Can exclusivity be claimed for imaginative spelling?

By Aprajita Nigam and Aarushi Mishra, LexOrbis
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In the recent case of PhonePe Private Limited v Ezy Services & Anr, the Delhi High Court ruled that the plaintiff could not claim exclusivity for a descriptive mark, or a descriptive part of the mark, even if the mark or part of it appeared unique because it was deliberately misspelled.

Aprajita Nigam, Managing associate, LexOrbis
Aprajita Nigam
Managing associate
LexOrbis

The plaintiff and defendant were both online payment service providers. The plaintiff claimed that the defendant’s use and registration of the mark BharatPe infringed the plaintiff’s registered mark PhonePe and amounted to passing off. The plaintiff sought a permanent injunction against the defendant to stop the use of the identical suffix -Pe in its trademark.

The plaintiff alleged that -Pe is an invented word, and when combined with the first word of the mark, that is the word Phone, a common dictionary word, the suffix -Pe, highlighted by the capital P, is the dominant and distinguishing element of the whole mark PhonePe. The plaintiff claimed that it had coined and adopted the mark PhonePe in 2015 and had used it since then. The plaintiff was therefore the prior user of the mark. The plaintiff also placed on record evidence of use. The plaintiff further argued that the suffix -Pe, common to both marks, would create the impression of an association between the two marks in the mind of a consumer of average intelligence and imperfect recollection, especially as the services provided by both parties were the same.

The defendant argued that the plaintiff was not the prior user and adopter of the suffix -Pe. The defendant had been using its mark “BharatPe” since August 2016. The defendant argued that the marks must be compared as a whole, and that the plaintiff could not claim infringement and passing off solely on the basis of the use of the suffix -Pe. The defendant contended that the dominant elements of the two marks were the words Phone and Bharat, which were dissimilar. The overall comparison of the marks showed them to be distinctively different. The defendant also stated that the suffix -Pe had not yet gained a secondary meaning, and that this was a matter to be determined at trial. Finally, the defendant said that the suffix or its variant end word, Pay, were very common, as evidenced by Unified Payments Interface-based applications such as Google Pay, Amazon Pay, Samsung Pay and WhatsApp Pay.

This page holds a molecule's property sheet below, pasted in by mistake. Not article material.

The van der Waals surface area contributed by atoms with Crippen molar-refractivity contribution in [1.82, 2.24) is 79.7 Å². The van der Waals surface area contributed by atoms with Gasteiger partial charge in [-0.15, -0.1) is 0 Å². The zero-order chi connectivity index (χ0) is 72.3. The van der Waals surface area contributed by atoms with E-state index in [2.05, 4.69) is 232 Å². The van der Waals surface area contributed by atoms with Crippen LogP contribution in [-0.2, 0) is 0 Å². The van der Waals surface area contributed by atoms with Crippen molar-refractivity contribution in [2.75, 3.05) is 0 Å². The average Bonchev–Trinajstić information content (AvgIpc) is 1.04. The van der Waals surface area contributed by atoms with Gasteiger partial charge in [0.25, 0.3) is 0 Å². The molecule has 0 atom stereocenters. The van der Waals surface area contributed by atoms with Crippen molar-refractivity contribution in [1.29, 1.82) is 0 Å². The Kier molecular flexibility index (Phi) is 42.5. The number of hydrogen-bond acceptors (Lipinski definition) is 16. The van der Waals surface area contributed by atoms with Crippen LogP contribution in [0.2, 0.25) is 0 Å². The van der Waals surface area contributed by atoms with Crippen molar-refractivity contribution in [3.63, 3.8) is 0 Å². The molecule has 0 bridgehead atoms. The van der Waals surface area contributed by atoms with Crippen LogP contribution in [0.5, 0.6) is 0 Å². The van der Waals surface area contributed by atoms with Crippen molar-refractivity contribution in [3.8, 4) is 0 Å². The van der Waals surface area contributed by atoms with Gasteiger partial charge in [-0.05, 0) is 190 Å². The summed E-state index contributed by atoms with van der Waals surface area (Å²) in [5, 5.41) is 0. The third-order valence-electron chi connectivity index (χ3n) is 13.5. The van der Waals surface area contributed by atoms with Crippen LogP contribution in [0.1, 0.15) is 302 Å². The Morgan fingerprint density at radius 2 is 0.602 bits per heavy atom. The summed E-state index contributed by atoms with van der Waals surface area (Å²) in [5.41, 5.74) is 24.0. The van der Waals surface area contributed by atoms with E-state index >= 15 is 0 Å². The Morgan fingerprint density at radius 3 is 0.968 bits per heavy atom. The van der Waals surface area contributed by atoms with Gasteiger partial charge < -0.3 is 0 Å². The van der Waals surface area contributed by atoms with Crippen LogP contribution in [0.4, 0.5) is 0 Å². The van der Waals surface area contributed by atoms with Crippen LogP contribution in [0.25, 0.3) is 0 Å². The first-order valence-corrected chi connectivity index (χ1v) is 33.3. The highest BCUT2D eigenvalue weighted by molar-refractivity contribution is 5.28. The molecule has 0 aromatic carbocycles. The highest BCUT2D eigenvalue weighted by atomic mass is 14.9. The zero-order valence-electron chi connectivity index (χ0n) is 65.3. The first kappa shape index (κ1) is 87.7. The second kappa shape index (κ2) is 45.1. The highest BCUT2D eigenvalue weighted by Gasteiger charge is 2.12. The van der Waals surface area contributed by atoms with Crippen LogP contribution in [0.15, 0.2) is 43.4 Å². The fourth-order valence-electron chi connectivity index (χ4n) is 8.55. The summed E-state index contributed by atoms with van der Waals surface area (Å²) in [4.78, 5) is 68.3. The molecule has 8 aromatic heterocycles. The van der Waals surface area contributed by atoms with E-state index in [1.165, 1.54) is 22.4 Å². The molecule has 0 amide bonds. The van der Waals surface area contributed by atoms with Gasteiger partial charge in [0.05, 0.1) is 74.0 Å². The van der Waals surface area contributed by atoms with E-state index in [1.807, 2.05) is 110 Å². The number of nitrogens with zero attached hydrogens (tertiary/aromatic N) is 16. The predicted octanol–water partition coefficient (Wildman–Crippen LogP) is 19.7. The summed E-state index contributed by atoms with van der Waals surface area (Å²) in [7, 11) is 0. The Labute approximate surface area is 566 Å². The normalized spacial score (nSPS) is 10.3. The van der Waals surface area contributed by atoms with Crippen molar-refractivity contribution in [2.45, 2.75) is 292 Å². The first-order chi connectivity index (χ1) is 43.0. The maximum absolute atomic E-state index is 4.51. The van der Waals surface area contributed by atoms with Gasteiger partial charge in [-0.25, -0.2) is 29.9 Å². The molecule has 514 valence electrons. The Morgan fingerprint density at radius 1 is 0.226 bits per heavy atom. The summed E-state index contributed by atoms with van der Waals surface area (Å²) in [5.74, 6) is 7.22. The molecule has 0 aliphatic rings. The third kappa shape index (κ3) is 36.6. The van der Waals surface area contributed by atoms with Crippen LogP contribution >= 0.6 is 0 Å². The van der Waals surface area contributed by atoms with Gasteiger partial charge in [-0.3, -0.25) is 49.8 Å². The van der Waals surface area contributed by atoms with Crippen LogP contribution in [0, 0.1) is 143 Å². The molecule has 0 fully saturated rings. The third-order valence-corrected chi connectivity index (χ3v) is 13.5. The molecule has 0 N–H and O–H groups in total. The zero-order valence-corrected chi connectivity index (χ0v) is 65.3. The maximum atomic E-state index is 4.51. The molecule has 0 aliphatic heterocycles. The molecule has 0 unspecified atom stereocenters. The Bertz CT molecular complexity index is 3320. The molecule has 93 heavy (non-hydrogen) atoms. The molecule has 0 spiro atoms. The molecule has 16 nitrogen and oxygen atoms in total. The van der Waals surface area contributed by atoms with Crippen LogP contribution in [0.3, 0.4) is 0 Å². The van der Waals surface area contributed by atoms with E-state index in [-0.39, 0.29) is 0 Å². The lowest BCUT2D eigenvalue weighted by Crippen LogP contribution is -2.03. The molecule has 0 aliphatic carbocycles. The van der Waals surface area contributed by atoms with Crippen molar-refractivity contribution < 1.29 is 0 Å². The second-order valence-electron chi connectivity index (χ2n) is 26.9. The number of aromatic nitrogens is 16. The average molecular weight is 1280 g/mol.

Aarushi Mishra, Associate, LexOrbis
Aarushi Mishra
Associate
LexOrbis

The court relied on provisions of the Trade Marks Act, 1999, such as sections 17, 9, 29, and 34, as well as on cases such as Marico, Pidilite Industries, PP Jewellers, Kaviraj Pandit Durga Dutt Sharma, PK Overseas Pvt Ltd and the English case of In re Pianotist Application to rule in favour of the defendant. The court adopted the starting point of the well-known and fundamental principle that exclusivity can only be claimed in respect of an entire mark. The plaintiff could, however, assert infringement of a part of a mark if such part was the dominant or essential part of that mark.

The high court went on to accept that exclusivity cannot be claimed for a descriptive mark or descriptive part of a mark even if it is misspelled. The exception to this principle is when the descriptive mark or descriptive part of the mark has acquired a secondary meaning, that is the mind of the consumer immediately links the mark or its descriptive part to its proprietor. The plaintiff must, however, prove such a secondary meaning by evidence at trial.

The court then applied these principles to the case. The suffix -Pe, as used by the plaintiff, means pay, which distinctly describes the service that each party provided. The adaptive spelling or misspelling of pay as -Pe did not allow the plaintiff to claim exclusivity over it. Further, the plaintiff had not shown that the suffix had acquired a secondary meaning. Lastly, the overall comparison of the marks showed that there was no deceptive similarity. The plaintiff’s application for an injunction was therefore dismissed.

The high court has upheld and further explained the established principles in this area of intellectual property law, such as exclusivity being allowed only for entire marks, and the anti-dissection rule. It has also delivered an important ruling, and provided much-needed clarification with respect to misspelled descriptive marks and to the descriptive parts of marks.

Aprajita Nigam is a managing associate and Aarushi Mishra is an associate at LexOrbis

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